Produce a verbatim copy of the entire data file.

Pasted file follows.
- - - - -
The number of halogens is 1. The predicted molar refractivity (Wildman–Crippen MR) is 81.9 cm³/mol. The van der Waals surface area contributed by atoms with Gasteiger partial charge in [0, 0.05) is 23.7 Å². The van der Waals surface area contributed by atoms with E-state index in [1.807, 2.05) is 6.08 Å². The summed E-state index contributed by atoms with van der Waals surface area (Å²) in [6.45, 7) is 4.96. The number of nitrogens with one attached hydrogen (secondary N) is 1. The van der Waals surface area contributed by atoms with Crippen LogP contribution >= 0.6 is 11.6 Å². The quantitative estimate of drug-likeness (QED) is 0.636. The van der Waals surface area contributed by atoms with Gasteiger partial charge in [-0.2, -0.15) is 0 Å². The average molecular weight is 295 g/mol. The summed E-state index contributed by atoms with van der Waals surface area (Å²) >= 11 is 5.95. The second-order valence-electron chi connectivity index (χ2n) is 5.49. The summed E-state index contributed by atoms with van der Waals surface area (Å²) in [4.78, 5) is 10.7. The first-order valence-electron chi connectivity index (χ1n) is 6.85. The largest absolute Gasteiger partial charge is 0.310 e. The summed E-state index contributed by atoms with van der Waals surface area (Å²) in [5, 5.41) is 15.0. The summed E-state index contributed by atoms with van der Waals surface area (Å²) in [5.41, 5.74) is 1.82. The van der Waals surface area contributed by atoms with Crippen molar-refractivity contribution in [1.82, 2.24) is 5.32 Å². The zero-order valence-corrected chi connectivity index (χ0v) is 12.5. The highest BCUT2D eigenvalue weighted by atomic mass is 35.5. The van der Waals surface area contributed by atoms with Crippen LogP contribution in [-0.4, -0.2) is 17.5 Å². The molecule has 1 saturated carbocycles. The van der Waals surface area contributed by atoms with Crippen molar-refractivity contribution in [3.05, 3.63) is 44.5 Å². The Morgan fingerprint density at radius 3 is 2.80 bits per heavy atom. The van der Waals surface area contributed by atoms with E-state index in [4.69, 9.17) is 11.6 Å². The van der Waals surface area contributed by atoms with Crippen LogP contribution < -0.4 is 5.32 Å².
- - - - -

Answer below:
The number of halogens is 1. The predicted molar refractivity (Wildman–Crippen MR) is 81.9 cm³/mol. The van der Waals surface area contributed by atoms with Gasteiger partial charge in [0, 0.05) is 23.7 Å². The van der Waals surface area contributed by atoms with E-state index in [1.807, 2.05) is 6.08 Å². The summed E-state index contributed by atoms with van der Waals surface area (Å²) in [6.45, 7) is 4.96. The number of nitrogens with one attached hydrogen (secondary N) is 1. The van der Waals surface area contributed by atoms with Crippen LogP contribution >= 0.6 is 11.6 Å². The quantitative estimate of drug-likeness (QED) is 0.636. The van der Waals surface area contributed by atoms with Gasteiger partial charge in [-0.2, -0.15) is 0 Å². The average molecular weight is 295 g/mol. The summed E-state index contributed by atoms with van der Waals surface area (Å²) >= 11 is 5.95. The second-order valence-electron chi connectivity index (χ2n) is 5.49. The summed E-state index contributed by atoms with van der Waals surface area (Å²) in [4.78, 5) is 10.7. The first-order valence-electron chi connectivity index (χ1n) is 6.85. The largest absolute Gasteiger partial charge is 0.310 e. The summed E-state index contributed by atoms with van der Waals surface area (Å²) in [5, 5.41) is 15.0. The summed E-state index contributed by atoms with van der Waals surface area (Å²) in [5.41, 5.74) is 1.82. The van der Waals surface area contributed by atoms with Crippen molar-refractivity contribution in [1.82, 2.24) is 5.32 Å². The zero-order valence-corrected chi connectivity index (χ0v) is 12.5. The highest BCUT2D eigenvalue weighted by atomic mass is 35.5. The van der Waals surface area contributed by atoms with Crippen LogP contribution in [-0.4, -0.2) is 17.5 Å². The molecule has 1 saturated carbocycles. The van der Waals surface area contributed by atoms with Crippen molar-refractivity contribution in [3.05, 3.63) is 44.5 Å². The Morgan fingerprint density at radius 3 is 2.80 bits per heavy atom. The van der Waals surface area contributed by atoms with E-state index in [4.69, 9.17) is 11.6 Å². The van der Waals surface area contributed by atoms with Crippen LogP contribution < -0.4 is 5.32 Å².